The number of firms that have activity in the OLED lighting space continues to grow and with the exception of firms whose principle interest is luminaires all or any of them could influence the materials space in a number of ways.  In particular, we note that – as the analysis above indicates – although there are many ways to make an OLED light at the present time, it seems very likely that as the industry matures this variety will be reduced both by accepted industry standards and practices and by the need to settle on a few materials that can be produced in large quantities.

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The escalating costs of the Boulder SmartGridCity – the project will now cost at least $44.8 million and not the original $15.3 million – is being presented as incompetence on the part of Xcel Energy and possibly of the Colorado Public Utilities Commission as well. (  It is certainly arguable that both sides could have done a better job of handling their role in the project.  But we think that, in the end, the kind of oversight that the PUCs are supposed to have for such projects may do more harm than good. 

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Let’s face it this has not been a good year for “warmists” as the believers in human-induced climate change are sometimes derogatorily called.  Revelations of what, at best, can be called shoddy workmanship by researchers, but what may actually may be closer to fraud, have tainted beyond repair the credibility of the “global warming” alarmists.  The poke in the eye for climate scientists has been even more telling because the publications that have been actively reporting their sins have often been impeccably left-leaning; for example witness the reports by the British Guardian newspaper on the climate scandals at the University of East Anglia.  No great right-wing conspiracy this.  We might also note that back in the U.S.A, one of the warmists’ fondest dreams took a nosedive last week when Senator Reid announced that the so-called "cap-and-trade' energy proposal that passed the U.S. House of Representatives last year would not be taken up by the Senate.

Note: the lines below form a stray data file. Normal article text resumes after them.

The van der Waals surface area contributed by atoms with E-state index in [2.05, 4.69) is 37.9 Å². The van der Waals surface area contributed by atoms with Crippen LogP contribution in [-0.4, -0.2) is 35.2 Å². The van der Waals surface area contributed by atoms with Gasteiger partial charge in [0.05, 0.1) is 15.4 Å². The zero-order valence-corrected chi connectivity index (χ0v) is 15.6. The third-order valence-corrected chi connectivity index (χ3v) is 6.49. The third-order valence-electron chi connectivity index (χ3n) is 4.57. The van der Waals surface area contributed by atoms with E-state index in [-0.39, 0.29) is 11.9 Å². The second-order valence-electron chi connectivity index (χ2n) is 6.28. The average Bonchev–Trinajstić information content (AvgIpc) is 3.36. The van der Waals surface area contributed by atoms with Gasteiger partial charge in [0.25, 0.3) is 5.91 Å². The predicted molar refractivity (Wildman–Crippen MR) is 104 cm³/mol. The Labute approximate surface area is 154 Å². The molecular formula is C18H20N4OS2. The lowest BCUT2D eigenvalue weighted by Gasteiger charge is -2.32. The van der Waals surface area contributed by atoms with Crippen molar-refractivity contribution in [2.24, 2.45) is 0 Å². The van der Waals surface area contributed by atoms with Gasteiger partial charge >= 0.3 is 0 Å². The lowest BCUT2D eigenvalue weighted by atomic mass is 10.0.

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NanoMarkets believes that the market for OLED lighting will result in billions of dollars of revenues by the middle of this decade.  For now, however, the OLED light is a high-priced niche – or even novelty – item.  In this article – based on NanoMarkets’ latest research – we explain how we think that the OLED lighting market will get to be so big.

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While revenues from the thin-film/printable battery market are negligible right now, NanoMarkets’ analysis believes they could reach over a $1.0 billion by 2015.  However, this encouraging forecast begs the question of how battery firms can best tap into this opportunity.  With this in mind, this article describes the strategies that thin-film/printable battery firms are and should adopt to penetrate their addressable markets.

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How OPV Can Survive

Organic photovoltaics (OPV) is the cheapest way to make PV electricity, right?  The printing presses can run 24x7 to inundate us with cheap solar power that can be put into anything from window blinds to backpacks to cell phone cases, right?  These are supposed to be the things that will deliver OPV to become the highest-volume PV technology in the world. But this turns out to have been the wrong approach.  Maybe OPV can be cheaper than cadmium telluride PV (CdTe) or maybe not.  But for sure, with OPV’s low efficiency and limited lifetime it would need to be a whole lot cheaper than CdTe to compete in the same markets.  The supply-limited market of 2007-early 2008 is long gone and PV products need to compete on their merits and usefulness.

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The Return of the Indium Scare?

In our coverage of Indium Tin Oxide (ITO) and thin-film PV including CIGS, we repeatedly see concerns about the cost and supply of indium. Now, these concerns mainly involve grumbling about indium's or ITO's price rather than its availability, especially since the economy collapsed in 2008, and even the cost has been less pressing of an issue since indium fell to the "bargain" price of $300 at that time. But indium prices are now pressing toward $600 a kilogram, and economic growth will certainly push the price up higher.

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